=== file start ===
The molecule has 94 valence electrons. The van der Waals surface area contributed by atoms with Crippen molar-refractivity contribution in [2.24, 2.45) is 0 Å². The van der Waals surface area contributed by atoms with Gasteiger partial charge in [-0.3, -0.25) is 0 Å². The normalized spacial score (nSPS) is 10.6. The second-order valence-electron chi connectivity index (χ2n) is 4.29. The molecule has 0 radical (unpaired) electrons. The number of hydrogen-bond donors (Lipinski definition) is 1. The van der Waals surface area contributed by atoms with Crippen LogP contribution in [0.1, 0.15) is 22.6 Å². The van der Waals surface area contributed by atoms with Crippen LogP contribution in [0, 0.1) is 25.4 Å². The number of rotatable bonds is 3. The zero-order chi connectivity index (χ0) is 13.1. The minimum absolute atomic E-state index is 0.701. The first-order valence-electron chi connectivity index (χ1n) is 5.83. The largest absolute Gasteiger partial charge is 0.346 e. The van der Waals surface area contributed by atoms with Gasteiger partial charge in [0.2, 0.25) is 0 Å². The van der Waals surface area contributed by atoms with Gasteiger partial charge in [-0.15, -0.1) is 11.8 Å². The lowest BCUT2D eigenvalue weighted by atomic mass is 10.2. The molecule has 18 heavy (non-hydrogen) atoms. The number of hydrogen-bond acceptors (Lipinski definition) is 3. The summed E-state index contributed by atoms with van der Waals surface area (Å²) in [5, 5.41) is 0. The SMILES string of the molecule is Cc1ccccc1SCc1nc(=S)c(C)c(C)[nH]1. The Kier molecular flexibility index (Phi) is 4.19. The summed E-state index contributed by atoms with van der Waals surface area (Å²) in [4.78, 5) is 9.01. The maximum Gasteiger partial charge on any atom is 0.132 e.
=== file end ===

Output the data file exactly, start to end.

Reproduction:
The molecule has 94 valence electrons. The van der Waals surface area contributed by atoms with Crippen molar-refractivity contribution in [2.24, 2.45) is 0 Å². The van der Waals surface area contributed by atoms with Gasteiger partial charge in [-0.3, -0.25) is 0 Å². The normalized spacial score (nSPS) is 10.6. The second-order valence-electron chi connectivity index (χ2n) is 4.29. The molecule has 0 radical (unpaired) electrons. The number of hydrogen-bond donors (Lipinski definition) is 1. The van der Waals surface area contributed by atoms with Crippen LogP contribution in [0.1, 0.15) is 22.6 Å². The van der Waals surface area contributed by atoms with Crippen LogP contribution in [0, 0.1) is 25.4 Å². The number of rotatable bonds is 3. The zero-order chi connectivity index (χ0) is 13.1. The minimum absolute atomic E-state index is 0.701. The first-order valence-electron chi connectivity index (χ1n) is 5.83. The largest absolute Gasteiger partial charge is 0.346 e. The van der Waals surface area contributed by atoms with Gasteiger partial charge in [0.2, 0.25) is 0 Å². The van der Waals surface area contributed by atoms with Gasteiger partial charge in [-0.15, -0.1) is 11.8 Å². The lowest BCUT2D eigenvalue weighted by atomic mass is 10.2. The molecule has 18 heavy (non-hydrogen) atoms. The number of hydrogen-bond acceptors (Lipinski definition) is 3. The summed E-state index contributed by atoms with van der Waals surface area (Å²) in [5, 5.41) is 0. The SMILES string of the molecule is Cc1ccccc1SCc1nc(=S)c(C)c(C)[nH]1. The Kier molecular flexibility index (Phi) is 4.19. The summed E-state index contributed by atoms with van der Waals surface area (Å²) in [4.78, 5) is 9.01. The maximum Gasteiger partial charge on any atom is 0.132 e.